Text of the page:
For the past 2 years and 5 months, I have been on secondment at the Treasury Board Secretariat (TBS) in the GCTools team, currently named the Digital Enablement Division.
Not too long before joining, my team and I had won the Code GCconnex competition. My first task was to organize the second edition, the GCTools Hackathon which took place in April 2017. I had never organized such a big event (even a small one) and I was lucky to find Alexandrine and Jennifer (using the Career Marketplace and micro-mission) to help me with all this. It was really a stressful time with many emails and phone calls. Managing registrations, team formation, and seeking the approval of briefing notes! I remember being at the ISED Lab at 6:00 in the morning and wondering if anyone would to show up. See my blog on my experience of organizing the Hackathon.
Thanks to the support of my director, I was able to spend the majority of my time working with the Enterprise Architecture, Open Government and other teams at TBS to influence policies, directives and guidance that support the use of open source software and open standards in the GC. It turns out the GCTools team was the perfect hideout to work with everybody else at TBS-OCIO. See my other blog on Getting Open Source Software and Open Standards into the GC.
For the rest of my time, I tried to influence the direction of the GCTools by proposing several applications and next steps to, in my opinion, put us in a better position to attract developers (hackathon, departmental project or free time) to work with us on the code, which is available on Github. But also to bring us towards the ideal that I had of the GCTools.
I really like the GCTools, and even more what they represent. The GC’s digital collaboration tools are open source software! They have been used internally for more than 10 years and have enabled external collaboration for more than 2 years. The GCTools team is led by a small internal team that provides support, maintenance and help desk of the tools for the 250,000 federal public servants and many more users possible with external collaboration.
In November 2013, a presentation at CIO Counsel compared the cost continuing to use open source software with a small agile team to procuring an integrated suite like Sharepoint. Open source software was ~$2-3M/yr, SaaS ~$7-10M/yr and On-premises ~$12-30M/yr, without including cost of training and migration of content from the current GCTools. That looks about right and it’s close to the actual budget of the GCTools team.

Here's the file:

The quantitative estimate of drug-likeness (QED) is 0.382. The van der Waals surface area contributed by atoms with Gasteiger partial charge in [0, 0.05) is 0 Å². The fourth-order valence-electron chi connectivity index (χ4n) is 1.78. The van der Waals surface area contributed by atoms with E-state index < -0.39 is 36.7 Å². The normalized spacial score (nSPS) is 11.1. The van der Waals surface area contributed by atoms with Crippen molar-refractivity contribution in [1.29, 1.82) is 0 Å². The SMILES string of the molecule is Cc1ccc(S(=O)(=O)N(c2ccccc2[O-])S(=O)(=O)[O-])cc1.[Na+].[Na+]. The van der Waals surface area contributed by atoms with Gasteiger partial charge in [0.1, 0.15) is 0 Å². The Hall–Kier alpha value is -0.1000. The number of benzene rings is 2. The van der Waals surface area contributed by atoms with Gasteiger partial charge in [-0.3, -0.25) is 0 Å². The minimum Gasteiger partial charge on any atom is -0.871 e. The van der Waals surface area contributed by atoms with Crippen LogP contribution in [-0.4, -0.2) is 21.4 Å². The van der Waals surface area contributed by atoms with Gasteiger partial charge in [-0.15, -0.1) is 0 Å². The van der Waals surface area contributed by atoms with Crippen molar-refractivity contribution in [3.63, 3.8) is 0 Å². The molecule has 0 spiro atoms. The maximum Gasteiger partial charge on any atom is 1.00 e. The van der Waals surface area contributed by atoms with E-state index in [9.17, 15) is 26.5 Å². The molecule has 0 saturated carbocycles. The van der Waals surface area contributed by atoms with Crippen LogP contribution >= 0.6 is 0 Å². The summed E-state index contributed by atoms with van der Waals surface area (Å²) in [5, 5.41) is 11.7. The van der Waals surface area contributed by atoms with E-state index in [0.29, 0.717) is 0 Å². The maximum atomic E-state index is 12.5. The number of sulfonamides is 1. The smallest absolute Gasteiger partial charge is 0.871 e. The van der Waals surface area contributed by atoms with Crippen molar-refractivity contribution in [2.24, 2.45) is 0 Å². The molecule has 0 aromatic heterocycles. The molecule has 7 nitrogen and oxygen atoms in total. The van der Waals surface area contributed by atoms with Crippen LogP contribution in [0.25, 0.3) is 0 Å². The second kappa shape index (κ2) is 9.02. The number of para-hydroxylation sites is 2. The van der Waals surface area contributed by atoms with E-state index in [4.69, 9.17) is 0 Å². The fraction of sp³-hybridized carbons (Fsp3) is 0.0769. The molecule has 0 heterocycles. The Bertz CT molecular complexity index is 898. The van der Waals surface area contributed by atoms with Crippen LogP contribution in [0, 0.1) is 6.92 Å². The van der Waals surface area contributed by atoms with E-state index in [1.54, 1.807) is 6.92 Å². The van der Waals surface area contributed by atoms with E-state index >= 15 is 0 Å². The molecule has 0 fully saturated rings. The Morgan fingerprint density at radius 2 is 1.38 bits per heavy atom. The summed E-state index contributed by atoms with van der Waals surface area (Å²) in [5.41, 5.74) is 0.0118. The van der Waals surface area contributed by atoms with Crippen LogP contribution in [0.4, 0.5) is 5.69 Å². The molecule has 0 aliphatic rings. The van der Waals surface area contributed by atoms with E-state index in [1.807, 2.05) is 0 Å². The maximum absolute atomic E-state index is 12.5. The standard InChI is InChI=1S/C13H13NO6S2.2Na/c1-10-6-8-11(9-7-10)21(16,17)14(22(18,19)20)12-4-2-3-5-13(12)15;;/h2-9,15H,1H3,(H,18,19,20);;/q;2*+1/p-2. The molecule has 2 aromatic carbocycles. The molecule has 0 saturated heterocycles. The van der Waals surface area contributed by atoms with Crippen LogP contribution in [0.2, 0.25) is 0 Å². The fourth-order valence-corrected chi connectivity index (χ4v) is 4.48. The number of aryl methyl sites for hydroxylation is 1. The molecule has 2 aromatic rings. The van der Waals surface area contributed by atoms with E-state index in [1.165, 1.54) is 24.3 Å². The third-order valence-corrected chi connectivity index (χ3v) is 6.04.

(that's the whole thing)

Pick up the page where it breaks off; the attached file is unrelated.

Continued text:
My recommendations for the future of the GCTools have been the same from the beginning and at one point I had convinced management and we were moving in the right direction to update GCconnex and GCcollab. Until we choose another direction.
Update our software
In my second blog after joining the GCTools team, I raised this issue of using old versions of Elgg for GCconnex and GCcollab. To get more out of the open source software we use, we need to stay up to date and take advantage of the improvements and patches made by the community.
The version of Elgg used is 1.12 which will only continue to receive security updates until the release of Elgg 3, that is expected sometime in the next two years. Ideally GCconnex and GCcollab would use the latest version of Elgg 2 with the latest plugins as well.
Do not keep forks
How many times have I been told that? And I’m the first to say so as well. GCconnex and GCpedia are forks of Elgg and MediaWiki to which modifications have been made for more than 10 years. Unsurprisingly, it’s not easy to maintain and keep them up to date because we have to ensure that our modifications still work.
Instead of forks, upstream versions (without modifications) of open source software should be used. Configuration and plugins, modules or extensions should be used to “modify” the software. The GCTools repositories should not have forks of the software we use, but rather our plugins, themes and configurations (eg. Kubernetes, Docker, etc.). Any modifications to existing open source software must be made in collaboration with the community. For example, to improve accessibility or add translations.
We want to be responsible for as little code as possible. By contributing our modifications we ensure that future versions will support our improvements and corrections in addition to contributing the sustainability of the software and influencing the direction of development. We leave it to the community to continue to support the open source software we use, which allows us to focus on our needs and those of the users.
More Ops, less Dev